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Not Just America: The Whole World is Getting Fatter
By NBC News
NBC NEWS -- The whole world is steadily becoming more obese, a new study shows, but not surprisingly, the U.S. is No. 1.
The survey of 188 countries shows that nearly 30 percent of the global population, or 2.1 billion people, are either overweight or obese. Not a single country has lowered its obesity rate since 1980, the first of its kind study shows.
And even though the United States accounts for just 5 percent of the world’s total population, Americans make up 13 percent of the global overweight and obese population.
Perhaps most troubling, kids are heavier than ever, the survey by the Institute for Health Metrics and Evaluation (IHME) at the University of Washington finds. The percentage of overweight or obese children and teenagers has increased by nearly 50 percent since 1980 and now more than 22 percent of girls and nearly 24 percent of boys in developed countries are overweight or obese.
“In the last three decades, not one country has achieved success in reducing obesity rates, and we expect obesity to rise steadily as incomes rise in low- and middle-income countries in particular, unless urgent steps are taken to address this public health crisis,” said Dr. Christopher Murray, director of the institute.
The survey finds that 160 million Americans are either obese or overweight. The U.S. has 78 million obese adults, the highest number of any country in the world, even China, with four times the population. Nearly three-quarters of American men and more than 60 percent of women are obese or overweight, it finds.
And nearly 30 percent of U.S. children and teens are either obese or overweight, up from 19 percent in 1980. That’s nearly twice as many as in Europe. Just 4 percent of kids in the Netherlands or Sweden are overweight.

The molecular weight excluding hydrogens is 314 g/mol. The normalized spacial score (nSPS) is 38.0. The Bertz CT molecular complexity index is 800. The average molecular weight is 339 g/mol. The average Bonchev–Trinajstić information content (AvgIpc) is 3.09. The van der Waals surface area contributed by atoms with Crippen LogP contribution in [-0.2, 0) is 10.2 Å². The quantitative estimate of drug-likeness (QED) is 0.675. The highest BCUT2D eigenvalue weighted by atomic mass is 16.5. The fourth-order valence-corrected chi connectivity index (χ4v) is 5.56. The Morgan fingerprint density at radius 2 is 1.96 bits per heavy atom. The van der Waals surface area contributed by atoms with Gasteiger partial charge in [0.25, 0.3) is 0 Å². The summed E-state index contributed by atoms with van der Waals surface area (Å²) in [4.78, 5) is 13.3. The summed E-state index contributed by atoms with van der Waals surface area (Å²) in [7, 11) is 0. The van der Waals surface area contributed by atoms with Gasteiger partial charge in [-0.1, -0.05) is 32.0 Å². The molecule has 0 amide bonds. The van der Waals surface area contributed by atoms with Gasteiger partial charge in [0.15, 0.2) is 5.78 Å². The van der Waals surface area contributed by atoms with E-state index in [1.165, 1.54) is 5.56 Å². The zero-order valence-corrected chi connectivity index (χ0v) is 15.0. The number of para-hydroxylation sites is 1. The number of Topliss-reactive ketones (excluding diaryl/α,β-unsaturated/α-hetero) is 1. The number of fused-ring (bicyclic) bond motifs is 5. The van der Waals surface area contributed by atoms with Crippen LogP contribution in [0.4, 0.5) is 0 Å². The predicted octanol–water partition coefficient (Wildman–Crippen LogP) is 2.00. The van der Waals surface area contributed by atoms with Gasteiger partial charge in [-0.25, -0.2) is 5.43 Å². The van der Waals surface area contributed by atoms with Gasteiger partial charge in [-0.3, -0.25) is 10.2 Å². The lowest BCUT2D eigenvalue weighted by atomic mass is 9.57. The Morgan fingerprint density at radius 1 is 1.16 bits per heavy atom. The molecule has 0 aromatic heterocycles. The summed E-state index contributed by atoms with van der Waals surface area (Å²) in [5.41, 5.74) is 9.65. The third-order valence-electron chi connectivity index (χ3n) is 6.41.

It’s headed in the wrong direction, too - The Trust for America’s Health projects that 44 percent of Americans will be obese by 2030, while the Centers for Disease Control and Prevention it projects 42 percent of adults will be. CDC also reported that 12 states have an adult obesity rate of over 30 percent.
Obesity is calculated using body mass index, a globally accepted ratio of height to weight. Someone who is 5 feet 5 inches tall and weighs 149 pounds has a BMI of 24, considered a healthy weight. Add a pound and the same person has a BMI of 25 and is considered overweight. At 170 pounds this person has a BMI of 40 and is considered obese.
The National Institutes of Health has a BMI calculator online here.
“Worldwide, the proportion of adults with a body-mass index (BMI) of 25 or greater increased between 1980 and 2013 from 28.8 percent to 36.9 percent in men, and from 29.8 percent to 38 percent in women,” the researchers wrote in their report, published in the Lancet medical journal.
When people are too heavy, they have a much higher risk of heart disease, cancer, stroke, arthritis and a range of other ills.
One controversial study suggests obesity accounts for about 18 percent of all deaths in the United States.
The University of Washington team breaks down the obesity rates by age, also and finds 80 percent of men aged 50 to 54 are overweight or obese and 73 percent of women aged 60 to 64 are.
“Being overweight or even obese is a growing, unchecked problem in the U.S. today,” said Dr. Ali Mokdad, Professor of Global Health at IHME. “We are looking at a major public health epidemic that must be stopped.”
Dr. Derek Yach, executive director of the New York-based Vitality Institute, says the numbers are no surprise. And the explanation is simple.
“The overall message is people are increasingly getting out of energy balance,” Yach, who was not involved in the research, told NBC News. “This is due to excessive intake, usually high in fat and sugar, and a dramatic decline in physical activity. In some parts of the world it is predominately and almost entirely an intake issue.”
But what people are overeating varies from one part of the world to another, says Yach, an obesity expert who worked for PepsiCo for a while. In some places, such as South Africa, it’s starchy food, says Yach, while in parts of Latin America it’s snacks and sugary drinks.
And in countries like China, bike lanes have disappeared to be replaced by roads choked with traffic, Yach added.
One team tried to put a figure on how the increasing availability of fast food is affecting worldwide obesity rates.
The team of U.S. and Irish found that for every extra fast-food transaction in a country - every time someone bought a hamburger or a serving of fried chicken - the average BMI went up by 0.03.
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